The Heirophant is my biggest Major Arcana challenge in terms of concept. The Moon is the card where the artwork never seems quite right.
The classic card is pictured here (vintage deck in the public domain via www.sacred-texts.com). I use the U.S games Raider Waite deck when I’m doing readings for other people, simply because it is the most generally recognized. It’s what most people seem to want and expect. It is a wonderful deck. This is the one and only RWS card I don’t like. This particular card is always a little disconcerting to read because the intuitive messages and the feel of the card is so different from the actual look of the card. I think it’s the colors. It looks like a sunny day at the beach to me, nothing Moon-like about it, although the presence of “two” always feel significant. There are two two towers, two dogs, two faces to the actual moon (new and full), two of every other phase (waxing and waning).
And then you have notable singular exception… the lobster. What the…lobster? Drawn butter anyone??
The Moon and moonlight is, to my way of thinking silver and pearlescent, with the dark blue hues of night. My first deck, (Art Nouveau by Matt Myers) got the colors right, but it it only shows a single female figure, with none of the duality that seems so telling with other versions of the card. The Moon is deeply associated with natural cycles and changes, so twos and opposites, like the towers and dogs/wolves, are significant. This card is a balance of dynamic opposites, a bit like the taijitu (yin yang symbol)
The moon is a powerful thing to we Earthlings. It pulls and tugs the tides – and our heartstrings. The moon is ever changing, ever the same. The moon symbolizes our relationship with those natural flows – physically, emotionally, energetically, indeed spiritually.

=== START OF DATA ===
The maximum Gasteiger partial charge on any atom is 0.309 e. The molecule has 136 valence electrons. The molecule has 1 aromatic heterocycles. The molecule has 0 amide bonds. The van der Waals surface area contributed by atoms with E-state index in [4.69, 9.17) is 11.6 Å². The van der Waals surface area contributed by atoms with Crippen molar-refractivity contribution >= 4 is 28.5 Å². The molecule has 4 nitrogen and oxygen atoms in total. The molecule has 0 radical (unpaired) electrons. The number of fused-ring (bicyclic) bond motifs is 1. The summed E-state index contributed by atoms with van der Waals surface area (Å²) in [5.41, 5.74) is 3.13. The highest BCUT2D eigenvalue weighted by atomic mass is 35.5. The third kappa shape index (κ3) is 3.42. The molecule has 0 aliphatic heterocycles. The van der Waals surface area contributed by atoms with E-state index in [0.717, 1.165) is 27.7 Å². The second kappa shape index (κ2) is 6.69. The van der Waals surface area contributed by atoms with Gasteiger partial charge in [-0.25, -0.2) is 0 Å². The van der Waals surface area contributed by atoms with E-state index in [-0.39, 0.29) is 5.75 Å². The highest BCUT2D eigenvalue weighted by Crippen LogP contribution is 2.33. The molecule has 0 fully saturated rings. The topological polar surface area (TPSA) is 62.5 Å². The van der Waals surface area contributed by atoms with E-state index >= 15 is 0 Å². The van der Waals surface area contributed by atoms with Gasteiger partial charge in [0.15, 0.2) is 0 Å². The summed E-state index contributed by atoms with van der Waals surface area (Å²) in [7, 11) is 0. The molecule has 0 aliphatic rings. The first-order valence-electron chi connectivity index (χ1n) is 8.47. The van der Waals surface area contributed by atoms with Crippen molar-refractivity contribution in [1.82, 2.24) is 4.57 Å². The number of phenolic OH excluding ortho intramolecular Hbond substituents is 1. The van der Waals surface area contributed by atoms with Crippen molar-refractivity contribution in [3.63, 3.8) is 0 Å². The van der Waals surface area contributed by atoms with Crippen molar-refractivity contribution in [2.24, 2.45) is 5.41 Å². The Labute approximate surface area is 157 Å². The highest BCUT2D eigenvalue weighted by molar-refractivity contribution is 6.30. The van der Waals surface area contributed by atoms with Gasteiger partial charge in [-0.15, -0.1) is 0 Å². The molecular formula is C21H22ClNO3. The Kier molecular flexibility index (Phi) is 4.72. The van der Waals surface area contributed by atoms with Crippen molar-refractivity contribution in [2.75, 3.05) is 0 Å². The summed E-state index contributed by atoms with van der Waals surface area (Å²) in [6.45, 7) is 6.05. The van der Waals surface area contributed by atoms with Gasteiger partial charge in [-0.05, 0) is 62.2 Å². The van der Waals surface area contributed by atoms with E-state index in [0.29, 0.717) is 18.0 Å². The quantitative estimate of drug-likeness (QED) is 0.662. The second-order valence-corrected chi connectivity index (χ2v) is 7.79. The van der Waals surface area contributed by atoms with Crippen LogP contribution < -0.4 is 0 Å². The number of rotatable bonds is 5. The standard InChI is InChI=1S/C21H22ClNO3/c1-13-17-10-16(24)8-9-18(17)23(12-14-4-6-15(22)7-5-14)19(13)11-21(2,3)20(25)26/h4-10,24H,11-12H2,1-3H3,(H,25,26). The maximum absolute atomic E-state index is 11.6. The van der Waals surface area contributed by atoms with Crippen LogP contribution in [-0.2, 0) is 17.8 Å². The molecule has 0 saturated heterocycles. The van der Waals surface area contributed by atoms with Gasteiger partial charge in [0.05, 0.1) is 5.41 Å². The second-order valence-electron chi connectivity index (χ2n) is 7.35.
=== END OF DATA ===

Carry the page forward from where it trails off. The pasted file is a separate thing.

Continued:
The balance here, as I see it, is about our relationship with that natural ebb and flow. Spirituality is our individual, personal understanding of life’s intangibles. It isn’t tied to ritual, calendars, groups or taught dogma. It is unique, internal, and flowing. It is normal and natural for those spiritual feelings to wax and wane. We don’t feel deep and spiritual every minute, nor should we. Fighting the flow of the moment is when the imbalance happens. Being in the flow is balance in motion. This is the kind of spiritual journey of the Moon card teaches.
I always thought it was comical to have a lobster of all things on a Tarot card. But when you put into the context of learning balance, it is actually kind of genius. It is the lone figure between the dual figures. It is the individual standing among the tides of spirit and nature. The lobster stands strong, keeping its balance in the middle of the waves at the water’s edge. Why a lobster? I have absolutely no idea. I guess any single image would work in this context, but who better than a sea creature to understand the natural tides connected to the Moon? Think of the physical balance it takes to stand in a wave pool, or in the ocean waves at the beach. It makes a kind of sense.
Ted Andrews associates Moon with spiritual guidance. Diane Morgan emphasizes spiritual journey. Some associate it with intuition itself. A.E. Waite (Pictorial Guide to the Tarot) associates the Moon card with both imagination and intellect. All of these apply. We make our spiritual journey when we follow the natural flows of imagination, intellect, and spiritual guidance. When the Moon comes to a reading, think of your inner gyroscope. How are you balanced in the middle of the spiritual tides of life? Is the spirit and energy flow telling you to be mystical and connect with the deeply spiritual…or are the energies flowing in a more carefree, playful way? Our spiritual journey follows a natural, sometimes winding path, not a straight rocket shot to enlightenment. There are ups and downs, fast parts and slow parts, phases, and eclipses.
The moon requires something of us before showing us its balance point. It asks us to engage with our spiritual journey, spiritual guidance and with the natural cycles and flows of life. Only then can we begin to look for our balance withing those ebbs and flows.
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